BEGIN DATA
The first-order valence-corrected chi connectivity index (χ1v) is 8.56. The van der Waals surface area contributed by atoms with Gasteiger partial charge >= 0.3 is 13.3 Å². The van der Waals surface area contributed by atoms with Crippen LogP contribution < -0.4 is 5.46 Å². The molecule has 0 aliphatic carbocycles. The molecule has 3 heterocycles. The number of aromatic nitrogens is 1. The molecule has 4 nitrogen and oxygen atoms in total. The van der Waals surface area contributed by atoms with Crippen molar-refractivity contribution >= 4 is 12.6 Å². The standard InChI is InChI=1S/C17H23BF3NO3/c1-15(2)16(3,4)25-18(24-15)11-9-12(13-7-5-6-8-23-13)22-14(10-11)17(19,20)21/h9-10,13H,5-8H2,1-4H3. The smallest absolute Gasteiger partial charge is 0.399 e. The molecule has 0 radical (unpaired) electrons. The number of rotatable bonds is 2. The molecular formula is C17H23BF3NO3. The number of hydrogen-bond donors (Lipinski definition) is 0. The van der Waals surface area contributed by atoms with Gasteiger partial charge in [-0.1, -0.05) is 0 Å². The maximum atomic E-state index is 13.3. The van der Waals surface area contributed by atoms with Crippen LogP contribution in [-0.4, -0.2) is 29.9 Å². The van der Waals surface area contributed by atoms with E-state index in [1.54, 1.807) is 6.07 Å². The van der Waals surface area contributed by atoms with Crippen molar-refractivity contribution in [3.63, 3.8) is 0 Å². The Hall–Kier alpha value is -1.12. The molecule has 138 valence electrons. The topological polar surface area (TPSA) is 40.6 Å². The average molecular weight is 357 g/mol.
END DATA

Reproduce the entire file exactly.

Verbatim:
The first-order valence-corrected chi connectivity index (χ1v) is 8.56. The van der Waals surface area contributed by atoms with Gasteiger partial charge >= 0.3 is 13.3 Å². The van der Waals surface area contributed by atoms with Crippen LogP contribution < -0.4 is 5.46 Å². The molecule has 0 aliphatic carbocycles. The molecule has 3 heterocycles. The number of aromatic nitrogens is 1. The molecule has 4 nitrogen and oxygen atoms in total. The van der Waals surface area contributed by atoms with Crippen molar-refractivity contribution >= 4 is 12.6 Å². The standard InChI is InChI=1S/C17H23BF3NO3/c1-15(2)16(3,4)25-18(24-15)11-9-12(13-7-5-6-8-23-13)22-14(10-11)17(19,20)21/h9-10,13H,5-8H2,1-4H3. The smallest absolute Gasteiger partial charge is 0.399 e. The molecule has 0 radical (unpaired) electrons. The number of rotatable bonds is 2. The molecular formula is C17H23BF3NO3. The number of hydrogen-bond donors (Lipinski definition) is 0. The van der Waals surface area contributed by atoms with Gasteiger partial charge in [-0.1, -0.05) is 0 Å². The maximum atomic E-state index is 13.3. The van der Waals surface area contributed by atoms with Crippen LogP contribution in [-0.4, -0.2) is 29.9 Å². The van der Waals surface area contributed by atoms with E-state index in [1.54, 1.807) is 6.07 Å². The van der Waals surface area contributed by atoms with Crippen molar-refractivity contribution in [3.63, 3.8) is 0 Å². The Hall–Kier alpha value is -1.12. The molecule has 138 valence electrons. The topological polar surface area (TPSA) is 40.6 Å². The average molecular weight is 357 g/mol.